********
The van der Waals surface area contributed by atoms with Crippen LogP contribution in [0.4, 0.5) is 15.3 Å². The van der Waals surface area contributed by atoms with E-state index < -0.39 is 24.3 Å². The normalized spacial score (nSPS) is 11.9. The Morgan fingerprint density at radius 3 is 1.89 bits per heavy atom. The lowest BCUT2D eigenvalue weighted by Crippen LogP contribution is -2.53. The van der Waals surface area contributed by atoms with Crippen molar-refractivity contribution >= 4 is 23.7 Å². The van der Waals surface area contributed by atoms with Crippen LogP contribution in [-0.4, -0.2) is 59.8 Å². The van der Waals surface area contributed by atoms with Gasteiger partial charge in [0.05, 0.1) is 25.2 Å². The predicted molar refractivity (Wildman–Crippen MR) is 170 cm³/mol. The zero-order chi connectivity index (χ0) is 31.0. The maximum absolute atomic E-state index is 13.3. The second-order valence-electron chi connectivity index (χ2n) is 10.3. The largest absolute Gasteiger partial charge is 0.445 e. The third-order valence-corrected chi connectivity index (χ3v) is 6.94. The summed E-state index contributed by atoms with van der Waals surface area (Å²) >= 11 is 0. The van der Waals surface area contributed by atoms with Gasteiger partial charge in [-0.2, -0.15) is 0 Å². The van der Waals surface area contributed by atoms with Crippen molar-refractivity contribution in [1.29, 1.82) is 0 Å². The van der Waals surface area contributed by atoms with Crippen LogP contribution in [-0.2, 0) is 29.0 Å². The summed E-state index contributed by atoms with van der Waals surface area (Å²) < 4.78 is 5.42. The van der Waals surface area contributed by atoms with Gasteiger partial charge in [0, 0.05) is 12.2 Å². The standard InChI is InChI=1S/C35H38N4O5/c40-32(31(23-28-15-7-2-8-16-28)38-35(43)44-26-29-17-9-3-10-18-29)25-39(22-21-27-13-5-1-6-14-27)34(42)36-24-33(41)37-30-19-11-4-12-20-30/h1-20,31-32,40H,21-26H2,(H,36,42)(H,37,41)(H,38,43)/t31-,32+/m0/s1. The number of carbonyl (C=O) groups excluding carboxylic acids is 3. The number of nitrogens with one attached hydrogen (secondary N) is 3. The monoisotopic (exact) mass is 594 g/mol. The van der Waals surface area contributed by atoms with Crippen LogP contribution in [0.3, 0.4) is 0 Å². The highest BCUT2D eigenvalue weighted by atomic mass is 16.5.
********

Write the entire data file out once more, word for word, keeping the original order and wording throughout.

The van der Waals surface area contributed by atoms with Crippen LogP contribution in [0.4, 0.5) is 15.3 Å². The van der Waals surface area contributed by atoms with E-state index < -0.39 is 24.3 Å². The normalized spacial score (nSPS) is 11.9. The Morgan fingerprint density at radius 3 is 1.89 bits per heavy atom. The lowest BCUT2D eigenvalue weighted by Crippen LogP contribution is -2.53. The van der Waals surface area contributed by atoms with Crippen molar-refractivity contribution >= 4 is 23.7 Å². The van der Waals surface area contributed by atoms with Crippen LogP contribution in [-0.4, -0.2) is 59.8 Å². The van der Waals surface area contributed by atoms with Gasteiger partial charge in [0.05, 0.1) is 25.2 Å². The predicted molar refractivity (Wildman–Crippen MR) is 170 cm³/mol. The zero-order chi connectivity index (χ0) is 31.0. The maximum absolute atomic E-state index is 13.3. The second-order valence-electron chi connectivity index (χ2n) is 10.3. The largest absolute Gasteiger partial charge is 0.445 e. The third-order valence-corrected chi connectivity index (χ3v) is 6.94. The summed E-state index contributed by atoms with van der Waals surface area (Å²) >= 11 is 0. The van der Waals surface area contributed by atoms with Gasteiger partial charge in [-0.2, -0.15) is 0 Å². The van der Waals surface area contributed by atoms with Crippen molar-refractivity contribution in [1.29, 1.82) is 0 Å². The van der Waals surface area contributed by atoms with Crippen LogP contribution in [-0.2, 0) is 29.0 Å². The summed E-state index contributed by atoms with van der Waals surface area (Å²) < 4.78 is 5.42. The van der Waals surface area contributed by atoms with Gasteiger partial charge in [0, 0.05) is 12.2 Å². The standard InChI is InChI=1S/C35H38N4O5/c40-32(31(23-28-15-7-2-8-16-28)38-35(43)44-26-29-17-9-3-10-18-29)25-39(22-21-27-13-5-1-6-14-27)34(42)36-24-33(41)37-30-19-11-4-12-20-30/h1-20,31-32,40H,21-26H2,(H,36,42)(H,37,41)(H,38,43)/t31-,32+/m0/s1. The number of carbonyl (C=O) groups excluding carboxylic acids is 3. The number of nitrogens with one attached hydrogen (secondary N) is 3. The monoisotopic (exact) mass is 594 g/mol. The van der Waals surface area contributed by atoms with Crippen LogP contribution in [0.3, 0.4) is 0 Å². The highest BCUT2D eigenvalue weighted by atomic mass is 16.5.